Catholic Diocese of Spokane, Washington
Official News Magazine of the Diocese of Spokane
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Veteran media professional brings skills set to new role at IHRC
Story and photo by Eric Meisfjord, Editor, Inland Register
(From the April 18, 2013 edition of the Inland Register)
Mike Pallardy is the new Development Officer at Immaculate Heart Retreat Center, Spokane. (IR photo)
Although he’s lived in Spokane for about 35 years, you can still hear traces of Chicago in Mike Pallardy’s cheerful voice.
As of April 2, Pallardy is the new Development Officer for Immaculate Heart Retreat Center (IHRC), located south of Spokane. Besides his innate sense of joy, Pallardy brings a wealth of communications experience to the role, as well as a long-standing love of the Church and Eastern Washington.
He grew up in a Chicago suburb, a cradle Catholic (“the oldest of nine” children), “pushing a broom” at Expo ’74, the World’s Fair in downtown Spokane.
“I fell in love with the area,” he said. After returning to Illinois and finishing degrees in communications and learning resource production (“filmmaking and photography) he moved back to the area in 1978.
After working as a producer-director in cable TV in Spokane, he started his own video production company, Image Productions.
Image “did everything, from broadcast commercials, to corporate industrial presentations,” Pallardy said. “As the business grew, more and more people liked our creative and marketing ideas.” From an emphasis on film and video production, the business “morphed into developing brochures, helping companies’ marketing campaigns, logo design, to stationary,” helping other businesses create a presence in marketplace. Eventually it turned into what he described as “an electronic media production company. We could do anything in terms of media.”
Evolving communications technology “was a driving factor,” he said, in terms of “what we were capable of doing.”
Pallardy’s company also contributed its skills to a number of efforts on behalf of the Spokane Diocese, including the “Here I Am, Lord” campaign for the new Bishop White Seminary; “With Grateful Hearts,” a campaign to help fund priest retirement; a capital campaign for Catholic education; and most recently, the capital campaign to fund parish contributions for the bankruptcy settlement campaign.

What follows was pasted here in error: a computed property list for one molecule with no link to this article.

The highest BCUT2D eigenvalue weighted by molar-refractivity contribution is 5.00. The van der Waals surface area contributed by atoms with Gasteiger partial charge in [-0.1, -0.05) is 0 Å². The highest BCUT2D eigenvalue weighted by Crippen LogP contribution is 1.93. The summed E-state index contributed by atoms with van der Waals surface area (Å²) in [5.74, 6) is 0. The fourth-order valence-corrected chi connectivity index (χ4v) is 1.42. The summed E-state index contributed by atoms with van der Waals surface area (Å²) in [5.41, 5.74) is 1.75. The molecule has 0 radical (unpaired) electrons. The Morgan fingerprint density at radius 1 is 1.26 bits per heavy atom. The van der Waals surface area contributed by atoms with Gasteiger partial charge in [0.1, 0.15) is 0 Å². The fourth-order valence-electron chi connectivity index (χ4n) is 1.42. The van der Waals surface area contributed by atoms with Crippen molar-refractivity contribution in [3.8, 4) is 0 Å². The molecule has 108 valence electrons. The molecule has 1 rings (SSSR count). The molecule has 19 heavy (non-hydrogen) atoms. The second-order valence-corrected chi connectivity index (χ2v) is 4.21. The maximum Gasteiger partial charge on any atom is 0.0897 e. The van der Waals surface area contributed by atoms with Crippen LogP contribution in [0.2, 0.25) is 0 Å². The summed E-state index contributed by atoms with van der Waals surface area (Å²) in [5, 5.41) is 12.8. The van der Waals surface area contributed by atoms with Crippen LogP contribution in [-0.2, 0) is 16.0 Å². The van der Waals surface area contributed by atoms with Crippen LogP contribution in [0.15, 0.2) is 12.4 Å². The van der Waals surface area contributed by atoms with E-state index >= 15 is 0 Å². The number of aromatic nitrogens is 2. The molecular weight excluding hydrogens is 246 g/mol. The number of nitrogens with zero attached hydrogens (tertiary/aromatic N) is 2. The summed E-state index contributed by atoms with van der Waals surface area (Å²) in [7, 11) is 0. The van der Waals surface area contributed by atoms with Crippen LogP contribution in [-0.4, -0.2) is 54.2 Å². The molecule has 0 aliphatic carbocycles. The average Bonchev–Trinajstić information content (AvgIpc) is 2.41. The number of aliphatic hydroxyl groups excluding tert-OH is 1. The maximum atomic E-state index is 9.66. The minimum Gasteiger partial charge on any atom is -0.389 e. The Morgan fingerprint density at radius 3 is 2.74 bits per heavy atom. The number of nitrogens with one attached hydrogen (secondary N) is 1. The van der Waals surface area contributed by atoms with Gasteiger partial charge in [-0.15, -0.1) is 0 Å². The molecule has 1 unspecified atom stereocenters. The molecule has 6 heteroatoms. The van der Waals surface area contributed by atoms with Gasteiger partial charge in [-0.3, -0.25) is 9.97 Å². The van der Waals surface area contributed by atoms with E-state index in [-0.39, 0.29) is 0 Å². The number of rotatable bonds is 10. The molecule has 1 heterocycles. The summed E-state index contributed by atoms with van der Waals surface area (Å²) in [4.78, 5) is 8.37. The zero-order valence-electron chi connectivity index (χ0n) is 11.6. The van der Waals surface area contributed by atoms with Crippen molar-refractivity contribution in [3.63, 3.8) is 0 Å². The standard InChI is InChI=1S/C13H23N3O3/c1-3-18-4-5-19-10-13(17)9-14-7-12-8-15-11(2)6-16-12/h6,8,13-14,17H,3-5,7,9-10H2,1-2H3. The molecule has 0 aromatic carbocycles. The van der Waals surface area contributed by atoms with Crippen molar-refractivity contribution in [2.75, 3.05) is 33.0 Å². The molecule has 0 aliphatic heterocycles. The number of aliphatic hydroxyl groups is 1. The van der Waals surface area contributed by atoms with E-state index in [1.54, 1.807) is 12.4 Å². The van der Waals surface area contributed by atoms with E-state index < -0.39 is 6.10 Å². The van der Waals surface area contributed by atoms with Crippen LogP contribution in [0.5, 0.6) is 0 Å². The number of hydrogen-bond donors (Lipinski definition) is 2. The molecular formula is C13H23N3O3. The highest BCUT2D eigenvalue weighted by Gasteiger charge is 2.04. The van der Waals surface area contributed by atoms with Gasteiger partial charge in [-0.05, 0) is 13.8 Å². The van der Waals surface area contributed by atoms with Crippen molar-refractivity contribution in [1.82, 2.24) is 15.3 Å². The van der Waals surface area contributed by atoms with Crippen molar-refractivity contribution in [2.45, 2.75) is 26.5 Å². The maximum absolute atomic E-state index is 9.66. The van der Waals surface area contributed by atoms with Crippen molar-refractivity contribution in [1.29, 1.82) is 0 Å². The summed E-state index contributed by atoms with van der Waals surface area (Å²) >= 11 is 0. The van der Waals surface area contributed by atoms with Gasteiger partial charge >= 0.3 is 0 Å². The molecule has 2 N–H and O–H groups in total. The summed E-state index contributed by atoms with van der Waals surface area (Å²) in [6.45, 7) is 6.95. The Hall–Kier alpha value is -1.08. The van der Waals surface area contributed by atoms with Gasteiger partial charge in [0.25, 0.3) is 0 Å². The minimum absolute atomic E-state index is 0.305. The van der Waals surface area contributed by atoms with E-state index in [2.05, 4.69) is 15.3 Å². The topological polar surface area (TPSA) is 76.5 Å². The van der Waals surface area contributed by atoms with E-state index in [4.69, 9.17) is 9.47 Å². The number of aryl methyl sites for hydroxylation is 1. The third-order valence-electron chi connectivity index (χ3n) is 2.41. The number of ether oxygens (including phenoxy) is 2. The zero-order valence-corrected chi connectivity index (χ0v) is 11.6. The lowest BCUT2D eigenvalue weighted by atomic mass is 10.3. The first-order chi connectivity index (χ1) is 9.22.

He also created the first video presentation for what became the Annual Catholic Appeal, as it re-branded from what had been called the Diocesan Development Fund, “and I’ve worked on all of them ever since,” he said.
The Assumption parishioner is a long-time member of marketing committee of The Catholic Foundation of Eastern Washington. He is a veteran of creative approaches to Catholic development work, both in terms of creative ideas and applying technology.
Father Mike Savelesky, Pallardy’s pastor at Assumption, Spokane, also worked with Pallardy on a number of development projects over the years, including the Annual Catholic Appeal and the Chapter 11 Settlement Campaign. He estimates that “thousands of Catholic households throughout the diocese have seen the brochures, video clips and DVD presentations” Pallardy has worked on or produced over the years.
“Development work is not easy,” Father Savelesky said, “but Mike’s excitement and personal faith turn it into a joy. He is one of those outstanding laity who has a profound understanding of the mystery of the Body of Christ, the Church, and what it takes to ‘make it happen’ at the practical level, especially that of finances. As parishioner, family man and business executive, he knows the value of Christian stewardship and is skilled at integrating it into a Catholic life style. IHRC will be blessed richly by Mike’s work,” said Father Savelesky. “In that sense, he will be a blessing to the diocese as a whole, since IHRC is such an integral part of the mission of our local Church.”